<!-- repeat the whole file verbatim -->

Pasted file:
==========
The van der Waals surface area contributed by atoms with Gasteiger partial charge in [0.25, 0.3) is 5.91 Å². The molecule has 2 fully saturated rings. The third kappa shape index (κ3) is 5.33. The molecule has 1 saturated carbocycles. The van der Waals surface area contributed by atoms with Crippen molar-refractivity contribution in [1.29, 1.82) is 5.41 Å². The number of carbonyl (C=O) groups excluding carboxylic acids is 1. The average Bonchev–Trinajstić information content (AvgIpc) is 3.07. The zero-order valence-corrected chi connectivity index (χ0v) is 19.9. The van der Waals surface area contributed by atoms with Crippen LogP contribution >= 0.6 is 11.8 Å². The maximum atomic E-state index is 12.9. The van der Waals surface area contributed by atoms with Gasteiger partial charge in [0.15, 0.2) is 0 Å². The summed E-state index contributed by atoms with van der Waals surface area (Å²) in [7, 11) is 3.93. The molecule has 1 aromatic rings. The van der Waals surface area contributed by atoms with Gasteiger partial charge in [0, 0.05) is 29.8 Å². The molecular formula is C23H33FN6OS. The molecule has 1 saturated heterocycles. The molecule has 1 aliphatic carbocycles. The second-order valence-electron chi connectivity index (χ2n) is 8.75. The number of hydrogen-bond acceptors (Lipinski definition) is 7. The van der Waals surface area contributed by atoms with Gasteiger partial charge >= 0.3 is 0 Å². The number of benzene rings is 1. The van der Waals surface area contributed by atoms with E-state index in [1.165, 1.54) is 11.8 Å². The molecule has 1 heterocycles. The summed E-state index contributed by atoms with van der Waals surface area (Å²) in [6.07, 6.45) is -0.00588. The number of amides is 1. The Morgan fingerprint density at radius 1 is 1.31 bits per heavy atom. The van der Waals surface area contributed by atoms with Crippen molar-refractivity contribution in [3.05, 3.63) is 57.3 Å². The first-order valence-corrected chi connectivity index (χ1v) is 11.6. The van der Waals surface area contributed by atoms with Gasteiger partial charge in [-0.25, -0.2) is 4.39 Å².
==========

The van der Waals surface area contributed by atoms with Gasteiger partial charge in [0.25, 0.3) is 5.91 Å². The molecule has 2 fully saturated rings. The third kappa shape index (κ3) is 5.33. The molecule has 1 saturated carbocycles. The van der Waals surface area contributed by atoms with Crippen molar-refractivity contribution in [1.29, 1.82) is 5.41 Å². The number of carbonyl (C=O) groups excluding carboxylic acids is 1. The average Bonchev–Trinajstić information content (AvgIpc) is 3.07. The zero-order valence-corrected chi connectivity index (χ0v) is 19.9. The van der Waals surface area contributed by atoms with Crippen LogP contribution >= 0.6 is 11.8 Å². The maximum atomic E-state index is 12.9. The van der Waals surface area contributed by atoms with Gasteiger partial charge in [0.15, 0.2) is 0 Å². The summed E-state index contributed by atoms with van der Waals surface area (Å²) in [7, 11) is 3.93. The molecule has 1 aromatic rings. The van der Waals surface area contributed by atoms with Gasteiger partial charge in [0, 0.05) is 29.8 Å². The molecular formula is C23H33FN6OS. The molecule has 1 saturated heterocycles. The molecule has 1 aliphatic carbocycles. The second-order valence-electron chi connectivity index (χ2n) is 8.75. The number of hydrogen-bond acceptors (Lipinski definition) is 7. The van der Waals surface area contributed by atoms with Gasteiger partial charge >= 0.3 is 0 Å². The number of benzene rings is 1. The van der Waals surface area contributed by atoms with E-state index in [1.165, 1.54) is 11.8 Å². The molecule has 1 heterocycles. The summed E-state index contributed by atoms with van der Waals surface area (Å²) in [6.07, 6.45) is -0.00588. The number of amides is 1. The Morgan fingerprint density at radius 1 is 1.31 bits per heavy atom. The van der Waals surface area contributed by atoms with Crippen molar-refractivity contribution in [3.05, 3.63) is 57.3 Å². The first-order valence-corrected chi connectivity index (χ1v) is 11.6. The van der Waals surface area contributed by atoms with Gasteiger partial charge in [-0.25, -0.2) is 4.39 Å².